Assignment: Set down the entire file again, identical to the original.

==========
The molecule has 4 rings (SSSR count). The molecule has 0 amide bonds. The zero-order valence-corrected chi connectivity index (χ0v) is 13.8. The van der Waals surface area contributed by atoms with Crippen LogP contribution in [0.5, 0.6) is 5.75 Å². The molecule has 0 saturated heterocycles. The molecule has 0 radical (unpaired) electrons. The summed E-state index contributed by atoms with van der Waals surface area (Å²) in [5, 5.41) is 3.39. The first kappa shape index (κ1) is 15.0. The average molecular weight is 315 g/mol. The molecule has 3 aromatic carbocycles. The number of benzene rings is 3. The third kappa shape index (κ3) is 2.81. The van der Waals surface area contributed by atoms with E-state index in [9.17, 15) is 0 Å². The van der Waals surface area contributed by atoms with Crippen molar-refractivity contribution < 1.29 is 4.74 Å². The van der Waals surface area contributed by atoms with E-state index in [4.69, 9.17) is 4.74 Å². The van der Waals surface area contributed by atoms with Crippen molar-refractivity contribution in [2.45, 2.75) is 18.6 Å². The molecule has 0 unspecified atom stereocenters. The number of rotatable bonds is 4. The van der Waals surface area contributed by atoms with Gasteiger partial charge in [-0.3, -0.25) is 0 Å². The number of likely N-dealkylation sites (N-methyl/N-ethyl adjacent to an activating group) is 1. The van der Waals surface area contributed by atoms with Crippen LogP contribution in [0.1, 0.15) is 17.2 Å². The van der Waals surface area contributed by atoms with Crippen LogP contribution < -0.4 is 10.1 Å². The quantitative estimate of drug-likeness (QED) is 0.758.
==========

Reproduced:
The molecule has 4 rings (SSSR count). The molecule has 0 amide bonds. The zero-order valence-corrected chi connectivity index (χ0v) is 13.8. The van der Waals surface area contributed by atoms with Crippen LogP contribution in [0.5, 0.6) is 5.75 Å². The molecule has 0 saturated heterocycles. The molecule has 0 radical (unpaired) electrons. The summed E-state index contributed by atoms with van der Waals surface area (Å²) in [5, 5.41) is 3.39. The first kappa shape index (κ1) is 15.0. The average molecular weight is 315 g/mol. The molecule has 3 aromatic carbocycles. The number of benzene rings is 3. The third kappa shape index (κ3) is 2.81. The van der Waals surface area contributed by atoms with E-state index in [9.17, 15) is 0 Å². The van der Waals surface area contributed by atoms with Crippen molar-refractivity contribution < 1.29 is 4.74 Å². The van der Waals surface area contributed by atoms with E-state index in [4.69, 9.17) is 4.74 Å². The van der Waals surface area contributed by atoms with Crippen molar-refractivity contribution in [2.45, 2.75) is 18.6 Å². The molecule has 0 unspecified atom stereocenters. The number of rotatable bonds is 4. The van der Waals surface area contributed by atoms with Gasteiger partial charge in [-0.3, -0.25) is 0 Å². The number of likely N-dealkylation sites (N-methyl/N-ethyl adjacent to an activating group) is 1. The van der Waals surface area contributed by atoms with Crippen LogP contribution in [0.1, 0.15) is 17.2 Å². The van der Waals surface area contributed by atoms with Crippen LogP contribution < -0.4 is 10.1 Å². The quantitative estimate of drug-likeness (QED) is 0.758.